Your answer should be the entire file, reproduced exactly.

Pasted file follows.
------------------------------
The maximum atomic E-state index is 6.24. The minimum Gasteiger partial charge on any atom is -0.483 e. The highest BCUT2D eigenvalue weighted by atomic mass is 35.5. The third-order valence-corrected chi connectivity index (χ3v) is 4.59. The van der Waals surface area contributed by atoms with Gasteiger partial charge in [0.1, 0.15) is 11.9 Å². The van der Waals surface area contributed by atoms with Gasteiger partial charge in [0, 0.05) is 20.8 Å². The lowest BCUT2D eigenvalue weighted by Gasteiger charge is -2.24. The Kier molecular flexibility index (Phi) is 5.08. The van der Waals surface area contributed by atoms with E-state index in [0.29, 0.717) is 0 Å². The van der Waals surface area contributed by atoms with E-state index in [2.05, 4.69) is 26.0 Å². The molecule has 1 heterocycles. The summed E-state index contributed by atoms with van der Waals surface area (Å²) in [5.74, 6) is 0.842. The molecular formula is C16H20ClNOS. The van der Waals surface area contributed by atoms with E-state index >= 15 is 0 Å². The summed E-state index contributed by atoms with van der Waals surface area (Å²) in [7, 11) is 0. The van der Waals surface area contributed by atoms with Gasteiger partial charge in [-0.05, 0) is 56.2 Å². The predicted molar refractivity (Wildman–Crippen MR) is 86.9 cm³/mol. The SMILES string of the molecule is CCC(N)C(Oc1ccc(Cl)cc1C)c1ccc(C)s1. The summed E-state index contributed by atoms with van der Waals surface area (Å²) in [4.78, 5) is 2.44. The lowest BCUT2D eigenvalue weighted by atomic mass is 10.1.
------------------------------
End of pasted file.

The maximum atomic E-state index is 6.24. The minimum Gasteiger partial charge on any atom is -0.483 e. The highest BCUT2D eigenvalue weighted by atomic mass is 35.5. The third-order valence-corrected chi connectivity index (χ3v) is 4.59. The van der Waals surface area contributed by atoms with Gasteiger partial charge in [0.1, 0.15) is 11.9 Å². The van der Waals surface area contributed by atoms with Gasteiger partial charge in [0, 0.05) is 20.8 Å². The lowest BCUT2D eigenvalue weighted by Gasteiger charge is -2.24. The Kier molecular flexibility index (Phi) is 5.08. The van der Waals surface area contributed by atoms with E-state index in [0.29, 0.717) is 0 Å². The van der Waals surface area contributed by atoms with E-state index in [2.05, 4.69) is 26.0 Å². The molecule has 1 heterocycles. The summed E-state index contributed by atoms with van der Waals surface area (Å²) in [5.74, 6) is 0.842. The molecular formula is C16H20ClNOS. The van der Waals surface area contributed by atoms with E-state index >= 15 is 0 Å². The summed E-state index contributed by atoms with van der Waals surface area (Å²) in [7, 11) is 0. The van der Waals surface area contributed by atoms with Gasteiger partial charge in [-0.05, 0) is 56.2 Å². The predicted molar refractivity (Wildman–Crippen MR) is 86.9 cm³/mol. The SMILES string of the molecule is CCC(N)C(Oc1ccc(Cl)cc1C)c1ccc(C)s1. The summed E-state index contributed by atoms with van der Waals surface area (Å²) in [4.78, 5) is 2.44. The lowest BCUT2D eigenvalue weighted by atomic mass is 10.1.